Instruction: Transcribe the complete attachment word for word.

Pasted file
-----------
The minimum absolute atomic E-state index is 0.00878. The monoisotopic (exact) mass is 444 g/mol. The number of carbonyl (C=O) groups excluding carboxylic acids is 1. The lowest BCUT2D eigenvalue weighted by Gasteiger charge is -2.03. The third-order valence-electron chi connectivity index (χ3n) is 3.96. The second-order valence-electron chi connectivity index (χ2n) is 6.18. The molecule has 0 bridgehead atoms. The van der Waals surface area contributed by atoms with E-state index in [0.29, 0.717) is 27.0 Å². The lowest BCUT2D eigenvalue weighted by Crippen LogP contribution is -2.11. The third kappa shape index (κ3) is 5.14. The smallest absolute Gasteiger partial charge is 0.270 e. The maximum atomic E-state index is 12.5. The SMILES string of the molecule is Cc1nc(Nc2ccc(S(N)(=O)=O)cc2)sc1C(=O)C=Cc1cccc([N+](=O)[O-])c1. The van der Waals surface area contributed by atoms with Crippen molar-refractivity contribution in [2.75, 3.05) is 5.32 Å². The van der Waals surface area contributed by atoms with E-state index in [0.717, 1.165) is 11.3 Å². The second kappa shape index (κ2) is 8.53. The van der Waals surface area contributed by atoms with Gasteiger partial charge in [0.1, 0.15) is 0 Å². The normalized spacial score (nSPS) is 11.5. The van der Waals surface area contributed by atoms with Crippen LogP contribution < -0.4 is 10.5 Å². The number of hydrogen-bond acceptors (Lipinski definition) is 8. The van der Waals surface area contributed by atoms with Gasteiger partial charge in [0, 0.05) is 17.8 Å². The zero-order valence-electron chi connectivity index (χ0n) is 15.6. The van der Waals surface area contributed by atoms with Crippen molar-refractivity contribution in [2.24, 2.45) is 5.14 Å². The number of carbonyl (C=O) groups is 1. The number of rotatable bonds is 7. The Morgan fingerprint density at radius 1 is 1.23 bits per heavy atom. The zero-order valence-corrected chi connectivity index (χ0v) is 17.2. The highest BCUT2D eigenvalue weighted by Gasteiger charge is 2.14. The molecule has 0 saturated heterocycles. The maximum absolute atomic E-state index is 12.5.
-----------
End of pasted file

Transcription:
The minimum absolute atomic E-state index is 0.00878. The monoisotopic (exact) mass is 444 g/mol. The number of carbonyl (C=O) groups excluding carboxylic acids is 1. The lowest BCUT2D eigenvalue weighted by Gasteiger charge is -2.03. The third-order valence-electron chi connectivity index (χ3n) is 3.96. The second-order valence-electron chi connectivity index (χ2n) is 6.18. The molecule has 0 bridgehead atoms. The van der Waals surface area contributed by atoms with E-state index in [0.29, 0.717) is 27.0 Å². The lowest BCUT2D eigenvalue weighted by Crippen LogP contribution is -2.11. The third kappa shape index (κ3) is 5.14. The smallest absolute Gasteiger partial charge is 0.270 e. The maximum atomic E-state index is 12.5. The SMILES string of the molecule is Cc1nc(Nc2ccc(S(N)(=O)=O)cc2)sc1C(=O)C=Cc1cccc([N+](=O)[O-])c1. The van der Waals surface area contributed by atoms with Crippen molar-refractivity contribution in [2.75, 3.05) is 5.32 Å². The van der Waals surface area contributed by atoms with E-state index in [0.717, 1.165) is 11.3 Å². The second kappa shape index (κ2) is 8.53. The van der Waals surface area contributed by atoms with Gasteiger partial charge in [0.1, 0.15) is 0 Å². The normalized spacial score (nSPS) is 11.5. The van der Waals surface area contributed by atoms with Crippen LogP contribution < -0.4 is 10.5 Å². The number of hydrogen-bond acceptors (Lipinski definition) is 8. The van der Waals surface area contributed by atoms with Gasteiger partial charge in [0, 0.05) is 17.8 Å². The zero-order valence-electron chi connectivity index (χ0n) is 15.6. The van der Waals surface area contributed by atoms with Crippen molar-refractivity contribution in [2.24, 2.45) is 5.14 Å². The number of carbonyl (C=O) groups is 1. The number of rotatable bonds is 7. The Morgan fingerprint density at radius 1 is 1.23 bits per heavy atom. The zero-order valence-corrected chi connectivity index (χ0v) is 17.2. The highest BCUT2D eigenvalue weighted by Gasteiger charge is 2.14. The molecule has 0 saturated heterocycles. The maximum absolute atomic E-state index is 12.5.